After a year online, the big, fluffy mice are back, not to mention scores of professional and student performers, offering in-person audiences a chance to experience another highly entertaining Maine State Ballet production of “The Nutcracker.”

The famous story of the young girl whose gift of a nutcracker sets her on a magical journey, from a houseful of animated toys to a glistening Christmas Tree Forest and a Palace of Sweets, is told through slapstick, pantomime and, above all, glorious dance.

The many young viewers at the opening performance were quietly enthralled with the show, particularly when they could see their peers engaging in the early Christmas Party scene and later in several spectacular ensemble moments.

Missing from this 45th annual Maine State Ballet production are the live orchestra and vocal chorus that have added sweep to the proceedings in previous years. Recorded Tchaikovsky, though, is still stirring, especially when the composer’s familiar lyrical strains are visually developed in choreography by Maine State Ballet’s Linda MacArthur Miele (with a nod to the great George Balanchine).

Trevor Seymour and Emma Davis as the Prince and Clara in Maine State Ballet’s “The Nutcracker.”

Several lead roles will be shared during the brief run of this production. At the opening performance, young veteran company member Emma Davis took the role of Clara, who grows up just a little as she travels with her Prince (Trevor Seymour) after his cadre of toy soldiers have vanquished those invasive but ever cute mice. Davis’s partnering with Seymour created the requisite sense of wonder and added just a touch of the radiance of a first romance.

After boisterous and increasingly imaginative opening scenes, Act I closes with a shimmering “Dance of the Snowflakes,” a gorgeous moment with special effects of falling snow and subtle lighting by David Herrman adding extra dazzle to the dancing.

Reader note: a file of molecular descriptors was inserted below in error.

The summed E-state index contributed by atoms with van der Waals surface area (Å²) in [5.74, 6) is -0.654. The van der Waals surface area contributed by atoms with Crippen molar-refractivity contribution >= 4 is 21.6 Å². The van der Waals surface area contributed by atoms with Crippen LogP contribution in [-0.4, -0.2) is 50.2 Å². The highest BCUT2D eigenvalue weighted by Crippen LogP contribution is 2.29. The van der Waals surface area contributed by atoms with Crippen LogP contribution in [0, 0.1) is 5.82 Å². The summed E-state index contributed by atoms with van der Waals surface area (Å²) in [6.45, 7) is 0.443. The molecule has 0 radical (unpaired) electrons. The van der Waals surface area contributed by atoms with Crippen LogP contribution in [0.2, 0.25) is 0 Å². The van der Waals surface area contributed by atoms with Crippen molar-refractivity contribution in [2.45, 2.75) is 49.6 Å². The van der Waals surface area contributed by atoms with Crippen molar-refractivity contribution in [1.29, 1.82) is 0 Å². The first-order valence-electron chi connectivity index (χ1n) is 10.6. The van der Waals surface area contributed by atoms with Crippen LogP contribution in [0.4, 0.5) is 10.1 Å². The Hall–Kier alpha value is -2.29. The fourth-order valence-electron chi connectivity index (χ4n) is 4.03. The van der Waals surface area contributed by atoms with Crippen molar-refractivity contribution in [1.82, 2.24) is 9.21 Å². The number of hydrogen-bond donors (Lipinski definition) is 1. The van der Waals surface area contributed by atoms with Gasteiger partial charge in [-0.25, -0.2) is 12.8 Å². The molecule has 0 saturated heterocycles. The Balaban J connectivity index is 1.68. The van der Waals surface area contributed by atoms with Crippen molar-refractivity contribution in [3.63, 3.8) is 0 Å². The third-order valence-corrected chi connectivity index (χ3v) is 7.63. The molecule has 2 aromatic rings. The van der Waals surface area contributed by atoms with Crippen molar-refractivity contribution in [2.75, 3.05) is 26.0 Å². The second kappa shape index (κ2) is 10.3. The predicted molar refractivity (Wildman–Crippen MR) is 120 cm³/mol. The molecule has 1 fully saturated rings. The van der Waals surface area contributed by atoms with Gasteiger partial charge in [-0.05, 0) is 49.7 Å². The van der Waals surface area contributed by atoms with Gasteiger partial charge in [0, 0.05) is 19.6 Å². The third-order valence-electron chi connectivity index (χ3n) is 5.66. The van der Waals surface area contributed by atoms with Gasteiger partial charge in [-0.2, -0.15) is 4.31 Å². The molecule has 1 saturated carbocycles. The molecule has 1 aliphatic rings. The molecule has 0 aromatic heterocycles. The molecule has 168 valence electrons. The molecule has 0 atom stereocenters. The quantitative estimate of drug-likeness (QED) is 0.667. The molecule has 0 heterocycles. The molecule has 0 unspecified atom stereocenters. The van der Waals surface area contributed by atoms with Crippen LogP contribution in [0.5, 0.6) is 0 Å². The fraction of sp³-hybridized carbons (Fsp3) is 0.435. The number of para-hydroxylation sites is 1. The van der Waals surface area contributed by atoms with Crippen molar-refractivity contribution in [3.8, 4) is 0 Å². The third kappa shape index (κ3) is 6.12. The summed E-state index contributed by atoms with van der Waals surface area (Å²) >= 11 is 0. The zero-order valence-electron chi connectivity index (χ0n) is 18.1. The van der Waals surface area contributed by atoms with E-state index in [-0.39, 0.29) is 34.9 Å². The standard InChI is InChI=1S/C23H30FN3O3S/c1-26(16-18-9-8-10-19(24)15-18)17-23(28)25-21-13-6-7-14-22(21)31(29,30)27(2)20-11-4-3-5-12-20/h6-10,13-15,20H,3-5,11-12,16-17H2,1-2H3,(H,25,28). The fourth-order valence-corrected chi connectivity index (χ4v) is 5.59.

The costumes by Gail Csoboth are amazingly detailed and emphasize both elegance and ethnic touches emerging from the choreography of the various divertissement of Act II. These passages were uniformly entertaining with several dance soloists standing out in brief, focused moments at center stage.

Jessica Bartlett sweetened an appearance of “Chocolate from Spain” with some well-executed turns. A sinuous Adrienne Pelletier drew oohs and aahs from the crowd as she partnered with Glenn Davis in an eye-opening “Coffee from Arabia.”  Caitlin Bodlovick, as Mother Ginger, tried hard not to be upstaged by her “Little Ribbon Candies.” And Elizabeth Chadbourne enchantingly led the “Marzipan Shepherdesses.”

The finale of Maine State Ballet’s “The Nutcracker.”

Arie Eiten’s “Russian Cossack” whirled and leapt around an encouraging band of followers while Rhiannon Pelletier was a flowing Dew Drop for the “Waltz of the Flowers.” Julia Lopez and Michael Hamilton, as the Sugar Plum Fairy and her Cavalier, put the final elegant touch on the performance with their “Grand Pas de Deux” reaching toward a delicate synthesis of sensitive partnering.

As tiny Reindeer drew Clara finally away, the curtain came down on yet another uplifting production of the annual holiday treat from the Maine State Ballet.

Steve Feeney is a freelance writer who lives in Portland.

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